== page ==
Is Comic-Con female friendly this year?

Is Comic-Con female friendly?
Is Comic-Con female friendly?   

Oversexed female super heroes and women being groped in the convention hall?

That's so 2010.

Comic-Con 2015 is touting itself as a place where women are welcome.

"There's a lot of women, a lot of families, a lot of moms and dads," said Lisa Gregorian, president and chief marketing officer of Warner Bros. Television Group. Her booth this year is heavily promoting the new "Super Girl" show on CBS.

Some would say Comic-Con has always been kinder to girl power than it's been given credit for.


A big year of change at Comic-Con
A big year of change at Comic-Con   

Marketing director David Glanzer said when he first got into the fan world in 1978, "it was women who brought me into it."

Veteran comic book artist and writer Amanda Conner said she's overwhelmed by the changes. "There are way more women and girls at San Diego Comic-Con than there were way back when. It used to be like 10 percent, now it's like 50-50, which is great."

No one may have more to say about women at Comic-Con than 19-year-old identical twins Holly and Cozy Huggins from Utah. This is their fourth year making the pilgrimage to San Diego. Last year, they attended a DC Comics panel.

"A girl got up and said, 'I love these TV shows,'" said Holly. "The crowd started booing her." Her sister chimed in, "Sometimes I want to just be like, 'Hey, I like comics, and I like all these things, too, and I love them just as much as you guys.'"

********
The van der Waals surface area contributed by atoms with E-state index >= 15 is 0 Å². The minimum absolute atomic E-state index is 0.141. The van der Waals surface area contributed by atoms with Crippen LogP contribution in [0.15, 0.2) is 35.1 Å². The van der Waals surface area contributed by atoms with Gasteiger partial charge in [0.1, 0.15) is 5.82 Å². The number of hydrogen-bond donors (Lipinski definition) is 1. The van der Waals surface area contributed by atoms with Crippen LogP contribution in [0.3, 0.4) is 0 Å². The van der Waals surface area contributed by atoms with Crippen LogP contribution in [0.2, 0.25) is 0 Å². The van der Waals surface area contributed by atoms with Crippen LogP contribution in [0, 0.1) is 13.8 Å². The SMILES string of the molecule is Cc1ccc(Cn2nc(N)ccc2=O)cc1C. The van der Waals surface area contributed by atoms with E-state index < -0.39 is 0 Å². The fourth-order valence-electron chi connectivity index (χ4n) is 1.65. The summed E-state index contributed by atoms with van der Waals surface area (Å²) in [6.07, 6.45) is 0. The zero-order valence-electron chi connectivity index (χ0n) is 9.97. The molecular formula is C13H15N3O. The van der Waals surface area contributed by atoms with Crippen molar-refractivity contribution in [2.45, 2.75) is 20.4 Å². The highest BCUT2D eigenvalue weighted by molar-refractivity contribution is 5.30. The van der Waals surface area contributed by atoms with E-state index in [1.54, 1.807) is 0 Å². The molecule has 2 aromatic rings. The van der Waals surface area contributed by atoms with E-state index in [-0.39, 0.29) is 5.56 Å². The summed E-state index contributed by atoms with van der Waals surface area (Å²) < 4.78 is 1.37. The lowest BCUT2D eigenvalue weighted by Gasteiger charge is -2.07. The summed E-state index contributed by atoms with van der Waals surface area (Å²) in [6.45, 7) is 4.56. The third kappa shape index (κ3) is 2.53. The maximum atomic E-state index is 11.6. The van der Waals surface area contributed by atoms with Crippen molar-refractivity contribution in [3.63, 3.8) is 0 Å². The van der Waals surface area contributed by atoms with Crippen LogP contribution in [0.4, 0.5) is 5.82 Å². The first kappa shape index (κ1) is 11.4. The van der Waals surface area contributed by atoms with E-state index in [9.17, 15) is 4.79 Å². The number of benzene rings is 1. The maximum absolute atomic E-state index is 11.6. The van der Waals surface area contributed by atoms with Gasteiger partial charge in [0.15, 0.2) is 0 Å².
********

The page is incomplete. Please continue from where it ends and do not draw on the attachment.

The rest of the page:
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Holly Huggins, left, and sister Cozy Huggins attend Comic-Con International 2015 in San Diego.
Harriet Taylor | CNBC
Holly Huggins, left, and sister Cozy Huggins attend Comic-Con International 2015 in San Diego.

They are happy to see new characters like Super Girl. "That's such good representation, I'm just so excited about it," said Holly. "Thor's a female now," added Cozy.

Their biggest gripe isn't at the convention, but at the toy store. "It's so demoralizing now to go look for Black Widow stuff, look for Agent Carter stuff, and look at the toy aisle and it's just filled with the boy stuff," said Holly.

At a major department store, she said, "they had more Red Skull action figures in the second Captain America than they had Black Widow, and he wasn't even in the movie."


Still, they love Comic-Con, love the culture, love the nerd lifestyle. "When you're living in rural Utah alone and nerdy, you feel like you're really alone," said Holly. "And then you come here and you don't feel like you're so alone."

"Nobody wants to come to Comic-Con and not have a good time," said Glanzer. "In 1978 when I walked through the doors, I've always been overweight, I've always been a geek and a nerd, but you know what? Nobody cared. I literally thought to myself, 'I've found my tribe.' These were people who got me when nobody else did."